When Michelle Gittler was growing up, the traditional Passover Seder dinner was not a welcome experience. “We used to read through the whole Maxwell House book. It was terribly boring,” says Gittler, who lives in Chicago.
The coffee company has been providing free Haggadahs, the text for the Seder celebration, for more than 70 years. Not only has the blue-and-white book remained the same since 1934, it has been referred to as stifling and regimented. This is amazing since the Seder commemorates the flight of the Jews from Egypt—a dramatic chapter in history that includes plagues, pestilence and Moses parting the Red Sea. When Gittler and her husband, Lee, became parents they were determined to change that for their daughters, Aila, 11, and Hannah, 8. They are among a growing number of parents trying to infuse creativity into the traditional service. And there are many ways to do it.
For Buffalo Grove mother and Jewish educator Ilene Brot, a creative Haggadah is the focal point. She creates her own every year, adding developmentally appropriate activities for the children attending. Her Haggadah includes coloring pages and games. After the Seder, she saves the pictures colored by her two sons, Joshua, 8, and Daniel, 5, dating them and including them in future editions.
Rolly Cohen, director of the Board of Jewish Education Marshall Jewish Learning Center in Northbrook, suggests having the kids help you create a Pesach “Big Book” before the Seder to be held up during the service. She also encourages parents to use resources such as her center to help create placemats, bookmarks or other crafts to use and display during the service.
Gittler’s family follows another of Cohen’s suggestions by creating plays and songs for the children to help tell the story. Gittler says everyone at her Seder reads—even if it is only a letter. “I think it makes them feel important. They get huge applause even if they only say a letter. They love that.” Lenna Scott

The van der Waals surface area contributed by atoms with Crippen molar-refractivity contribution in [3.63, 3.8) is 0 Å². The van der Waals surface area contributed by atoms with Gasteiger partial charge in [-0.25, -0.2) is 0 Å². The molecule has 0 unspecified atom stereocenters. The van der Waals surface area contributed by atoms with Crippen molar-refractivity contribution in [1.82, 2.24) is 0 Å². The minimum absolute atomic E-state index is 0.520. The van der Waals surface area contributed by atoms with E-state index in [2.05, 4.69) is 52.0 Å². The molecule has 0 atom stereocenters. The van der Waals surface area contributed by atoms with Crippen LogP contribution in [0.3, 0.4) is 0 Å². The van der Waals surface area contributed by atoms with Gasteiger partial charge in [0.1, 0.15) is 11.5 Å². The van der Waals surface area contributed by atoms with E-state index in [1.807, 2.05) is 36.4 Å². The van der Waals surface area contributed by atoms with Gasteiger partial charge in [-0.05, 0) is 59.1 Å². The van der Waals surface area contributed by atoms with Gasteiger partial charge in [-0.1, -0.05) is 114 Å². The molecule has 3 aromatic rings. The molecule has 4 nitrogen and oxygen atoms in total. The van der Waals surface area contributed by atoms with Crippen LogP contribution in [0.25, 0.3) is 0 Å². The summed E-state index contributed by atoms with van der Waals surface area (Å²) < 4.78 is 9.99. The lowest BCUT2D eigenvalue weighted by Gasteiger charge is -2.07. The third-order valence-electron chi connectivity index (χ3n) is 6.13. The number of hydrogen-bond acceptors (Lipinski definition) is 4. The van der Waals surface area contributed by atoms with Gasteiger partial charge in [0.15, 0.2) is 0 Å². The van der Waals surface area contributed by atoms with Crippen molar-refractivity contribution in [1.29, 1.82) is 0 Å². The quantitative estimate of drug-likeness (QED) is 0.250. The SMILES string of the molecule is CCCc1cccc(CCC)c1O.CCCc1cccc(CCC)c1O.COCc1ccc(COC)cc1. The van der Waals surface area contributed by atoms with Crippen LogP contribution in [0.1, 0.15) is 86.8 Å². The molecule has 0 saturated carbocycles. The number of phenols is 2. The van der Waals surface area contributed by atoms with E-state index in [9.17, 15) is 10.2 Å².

Tips for a kid-centric Passover Seder - Create games. Rolly Cohen, of the Board of Jewish Education Marshall Jewish Learning Center in Northbrook, says even a simple memory matching game will involve kids. She also suggests creating a big board with the parts of the Seder and having children keep track of where they are in the service.
- Get kids to prepare the Seder. They can help make food, centerpieces or placemats.
- Make your own Haggadah. Use multiple resources. Ilene Brot, a mom and Jewish educator, searches the Internet and a variety of published books to find different items to include.
- Use music. Kids love to sing. The Seder has a number of songs that are very kid friendly.
- Use fun props. Whether it is throwing ping-pong balls to simulate the plague of hail or puppets to play Moses and Pharaoh, the visual reminders help keep kids involved.
- “Smell it, taste it, sing it.” The Really Fun Family Haggadah by Larry Stein suggests we “engage all of our senses. … This offers everyone, even those who cannot read, the opportunity to fully appreciate the Passover Seder.”
- Encourage questions. Go beyond the formal four questions that are part of the Seder and encourage kids to question and learn from what they are hearing.
- Set the tone. If the focus is one of celebration, fun, and learning it can keep the Seder fresh and entertaining for both parents and children.